How to choose the correct dropper post.

Author: Andrew Schneider   Date Posted:23 April 2017 


It wasn't long ago that were all riding fully rigid posts and had to stop at the top of each descent to lower our posts.  The introduction of dropper posts has been in my opinion, one of the best mountain bike inventions to date.  A dropper post will transform your ride and allow you gain more confidence on the descent.  It doesn't matter what type of bike you're on.  A dropper post is something I simply can't go without!

You may have noticed all the different sizes and versions available.  So, how do you know you have one that's compatible with your frame?  We'll help you identify compatible posts by giving you tips on what to look for.  

Things you need to determine:

  1. Seatpost diameter. 
  2. Internal or external routeing.
  3. The amount of drop.

1. Seatpost diameter.  Common sizes are 27.2, 30.9 and 31.6.  The easiest way to determine what size your frame needs is to look at the bottom of your existing post.  The specs are usually printed at the end, if not, your owners manual is a good place to check.  Also, you may hear of people using shims to make smaller posts fit frames.  Please avoid this, it's not worth the hassle and potential issues that could/will arise.  

 Example of specs printed on seat post.  If this came out of your frame, you will need a 30.9 post.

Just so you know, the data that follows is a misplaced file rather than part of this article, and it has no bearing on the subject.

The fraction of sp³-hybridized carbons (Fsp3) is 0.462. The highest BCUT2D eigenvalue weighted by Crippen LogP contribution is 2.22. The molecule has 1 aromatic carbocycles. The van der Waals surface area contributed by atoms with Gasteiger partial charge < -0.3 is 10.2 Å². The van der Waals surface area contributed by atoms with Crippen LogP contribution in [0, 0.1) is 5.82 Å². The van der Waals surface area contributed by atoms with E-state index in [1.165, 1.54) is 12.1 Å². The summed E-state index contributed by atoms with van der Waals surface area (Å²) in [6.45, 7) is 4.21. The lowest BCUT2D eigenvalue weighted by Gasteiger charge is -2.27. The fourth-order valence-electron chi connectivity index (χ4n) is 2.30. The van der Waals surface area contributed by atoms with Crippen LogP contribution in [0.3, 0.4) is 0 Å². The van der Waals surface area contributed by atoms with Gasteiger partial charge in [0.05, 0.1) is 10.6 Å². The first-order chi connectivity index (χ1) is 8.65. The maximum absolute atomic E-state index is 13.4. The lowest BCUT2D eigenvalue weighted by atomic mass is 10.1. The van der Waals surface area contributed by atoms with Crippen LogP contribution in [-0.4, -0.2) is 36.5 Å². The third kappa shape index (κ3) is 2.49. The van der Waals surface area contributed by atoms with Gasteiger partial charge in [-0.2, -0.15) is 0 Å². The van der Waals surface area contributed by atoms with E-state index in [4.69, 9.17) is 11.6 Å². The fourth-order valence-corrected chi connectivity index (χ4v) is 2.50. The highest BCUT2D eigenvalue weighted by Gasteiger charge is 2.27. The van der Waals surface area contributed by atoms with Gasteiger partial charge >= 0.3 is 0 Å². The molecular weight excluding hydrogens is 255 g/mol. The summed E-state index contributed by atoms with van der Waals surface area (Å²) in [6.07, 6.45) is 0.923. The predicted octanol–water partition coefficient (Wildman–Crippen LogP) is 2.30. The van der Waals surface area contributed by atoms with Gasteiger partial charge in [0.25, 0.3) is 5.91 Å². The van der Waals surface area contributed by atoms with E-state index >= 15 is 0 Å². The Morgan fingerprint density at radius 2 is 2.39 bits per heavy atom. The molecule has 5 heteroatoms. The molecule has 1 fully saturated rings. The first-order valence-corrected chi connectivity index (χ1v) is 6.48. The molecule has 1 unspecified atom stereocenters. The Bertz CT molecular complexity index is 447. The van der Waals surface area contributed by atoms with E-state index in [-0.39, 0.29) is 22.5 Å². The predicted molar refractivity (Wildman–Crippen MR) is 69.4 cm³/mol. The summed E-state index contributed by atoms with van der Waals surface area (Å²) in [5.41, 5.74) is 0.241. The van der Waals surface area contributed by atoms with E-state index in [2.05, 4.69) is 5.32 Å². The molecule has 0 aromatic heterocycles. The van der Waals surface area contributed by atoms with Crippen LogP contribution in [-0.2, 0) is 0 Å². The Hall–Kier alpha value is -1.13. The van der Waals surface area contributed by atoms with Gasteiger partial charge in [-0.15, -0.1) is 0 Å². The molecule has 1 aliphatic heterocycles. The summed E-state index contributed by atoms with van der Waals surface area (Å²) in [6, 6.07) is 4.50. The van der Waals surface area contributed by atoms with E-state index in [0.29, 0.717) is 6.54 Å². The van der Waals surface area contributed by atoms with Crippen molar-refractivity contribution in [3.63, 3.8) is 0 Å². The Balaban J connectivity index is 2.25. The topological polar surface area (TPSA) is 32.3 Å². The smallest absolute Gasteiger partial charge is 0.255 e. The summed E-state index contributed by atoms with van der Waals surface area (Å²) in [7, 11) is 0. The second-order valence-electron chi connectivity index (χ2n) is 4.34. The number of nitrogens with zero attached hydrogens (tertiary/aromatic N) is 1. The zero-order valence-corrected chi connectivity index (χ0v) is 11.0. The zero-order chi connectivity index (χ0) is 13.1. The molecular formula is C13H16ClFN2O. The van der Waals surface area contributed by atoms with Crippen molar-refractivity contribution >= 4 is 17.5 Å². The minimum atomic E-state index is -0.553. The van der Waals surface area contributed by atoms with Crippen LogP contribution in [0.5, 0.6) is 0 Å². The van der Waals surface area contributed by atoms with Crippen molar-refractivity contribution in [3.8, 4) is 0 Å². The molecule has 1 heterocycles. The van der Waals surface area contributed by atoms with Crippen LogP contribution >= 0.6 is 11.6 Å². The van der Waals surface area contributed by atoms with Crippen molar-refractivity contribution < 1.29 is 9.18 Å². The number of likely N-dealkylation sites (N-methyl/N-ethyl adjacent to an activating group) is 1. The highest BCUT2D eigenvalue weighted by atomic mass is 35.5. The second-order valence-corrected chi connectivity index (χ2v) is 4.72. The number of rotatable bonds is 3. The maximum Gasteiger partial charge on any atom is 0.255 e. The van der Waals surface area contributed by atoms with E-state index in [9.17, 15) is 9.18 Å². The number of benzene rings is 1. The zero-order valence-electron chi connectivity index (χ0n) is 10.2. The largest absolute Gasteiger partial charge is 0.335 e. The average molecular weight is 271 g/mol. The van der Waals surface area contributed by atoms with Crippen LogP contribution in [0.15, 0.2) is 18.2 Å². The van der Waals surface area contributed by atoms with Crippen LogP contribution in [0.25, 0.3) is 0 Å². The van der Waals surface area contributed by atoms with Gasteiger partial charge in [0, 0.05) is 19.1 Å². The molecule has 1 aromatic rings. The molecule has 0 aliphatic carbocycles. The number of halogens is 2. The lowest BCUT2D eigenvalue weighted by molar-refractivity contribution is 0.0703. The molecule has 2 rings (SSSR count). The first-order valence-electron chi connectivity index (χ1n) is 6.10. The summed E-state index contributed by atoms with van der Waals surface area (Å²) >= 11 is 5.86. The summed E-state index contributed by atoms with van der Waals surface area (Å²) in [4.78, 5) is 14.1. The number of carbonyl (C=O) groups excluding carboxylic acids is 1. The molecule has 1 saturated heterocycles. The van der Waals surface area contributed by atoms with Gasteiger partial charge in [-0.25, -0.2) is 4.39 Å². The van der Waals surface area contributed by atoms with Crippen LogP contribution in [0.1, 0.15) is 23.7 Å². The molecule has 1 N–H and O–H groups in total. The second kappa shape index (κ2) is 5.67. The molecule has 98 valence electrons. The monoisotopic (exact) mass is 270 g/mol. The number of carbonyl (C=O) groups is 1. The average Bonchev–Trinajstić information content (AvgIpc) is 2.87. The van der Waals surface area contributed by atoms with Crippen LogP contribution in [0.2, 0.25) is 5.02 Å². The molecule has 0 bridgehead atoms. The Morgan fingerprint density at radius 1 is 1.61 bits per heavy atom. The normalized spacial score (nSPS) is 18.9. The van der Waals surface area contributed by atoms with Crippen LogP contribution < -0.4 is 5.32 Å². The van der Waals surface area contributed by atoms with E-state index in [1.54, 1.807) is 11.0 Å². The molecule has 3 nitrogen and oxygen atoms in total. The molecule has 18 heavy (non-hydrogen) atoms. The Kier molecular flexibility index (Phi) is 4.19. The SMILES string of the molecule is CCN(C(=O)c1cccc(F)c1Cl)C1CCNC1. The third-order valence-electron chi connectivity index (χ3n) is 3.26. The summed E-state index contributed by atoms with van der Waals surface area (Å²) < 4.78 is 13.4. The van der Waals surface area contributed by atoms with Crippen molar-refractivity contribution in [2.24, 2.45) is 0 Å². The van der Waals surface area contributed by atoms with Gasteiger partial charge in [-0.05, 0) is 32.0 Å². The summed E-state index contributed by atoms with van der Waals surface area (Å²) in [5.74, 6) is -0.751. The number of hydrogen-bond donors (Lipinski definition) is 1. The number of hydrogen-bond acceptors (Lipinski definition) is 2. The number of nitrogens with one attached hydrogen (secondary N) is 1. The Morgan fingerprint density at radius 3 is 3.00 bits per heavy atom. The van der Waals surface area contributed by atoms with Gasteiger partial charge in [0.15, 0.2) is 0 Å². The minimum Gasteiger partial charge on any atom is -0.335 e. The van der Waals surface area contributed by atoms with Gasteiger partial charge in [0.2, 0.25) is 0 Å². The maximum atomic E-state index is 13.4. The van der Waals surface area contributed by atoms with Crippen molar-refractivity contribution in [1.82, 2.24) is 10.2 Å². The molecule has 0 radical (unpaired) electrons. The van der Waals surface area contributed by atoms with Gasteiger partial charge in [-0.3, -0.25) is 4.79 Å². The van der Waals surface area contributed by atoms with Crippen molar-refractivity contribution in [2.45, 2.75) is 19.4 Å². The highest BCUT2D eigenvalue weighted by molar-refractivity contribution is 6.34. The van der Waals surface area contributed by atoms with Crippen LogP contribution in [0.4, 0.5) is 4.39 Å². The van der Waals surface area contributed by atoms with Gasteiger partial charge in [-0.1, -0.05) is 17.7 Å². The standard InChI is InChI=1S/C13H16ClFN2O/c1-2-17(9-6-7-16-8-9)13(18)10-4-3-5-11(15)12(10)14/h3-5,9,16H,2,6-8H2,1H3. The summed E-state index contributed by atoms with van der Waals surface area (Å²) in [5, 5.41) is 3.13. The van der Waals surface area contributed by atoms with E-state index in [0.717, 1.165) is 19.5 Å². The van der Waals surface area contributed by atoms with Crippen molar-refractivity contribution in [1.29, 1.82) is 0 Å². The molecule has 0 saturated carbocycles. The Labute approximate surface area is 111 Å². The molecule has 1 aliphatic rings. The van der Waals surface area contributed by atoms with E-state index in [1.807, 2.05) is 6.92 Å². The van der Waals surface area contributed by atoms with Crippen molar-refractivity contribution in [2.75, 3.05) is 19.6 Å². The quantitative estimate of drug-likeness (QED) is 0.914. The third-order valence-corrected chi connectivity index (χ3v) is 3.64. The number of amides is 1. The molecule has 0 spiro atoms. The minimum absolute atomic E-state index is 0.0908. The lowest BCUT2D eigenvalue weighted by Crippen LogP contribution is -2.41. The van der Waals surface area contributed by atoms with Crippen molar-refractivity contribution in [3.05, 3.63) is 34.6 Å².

2. Internally vs. external routeing.  New frames are increasing coming with internal routeing for a clean look.  If you have an external routed frame, unfortunately, internal routeing will not work.

3.  The amount of drop is extremely important if you are running a smaller sized frame or have a shorter seat post height.  The commonly available drops are 100, 125, 150, and 170mm.  There are some brands that have sizes in between, but generally, you're going to have something between 100 and 170mm.  At correct seat height on smaller frames, you'll most likely be unable to fit 150 and 170mm length droppers.  If you can, it may be indicative that your frame may be too small.  If you're concerned about fit, an easy way you can determine fit is to measure your exposed seat height from the top of the seat tube to the seat rails.  Remember that you still need to add a few centimetres the accommodate for the seat post collar. 

We hope this guide will help steer you in the right direction for choosing a new dropper post.  As always, we are here to answer any further questions and will do our best to find the perfect product for you!

Until next time, 

Andrew Schneider.


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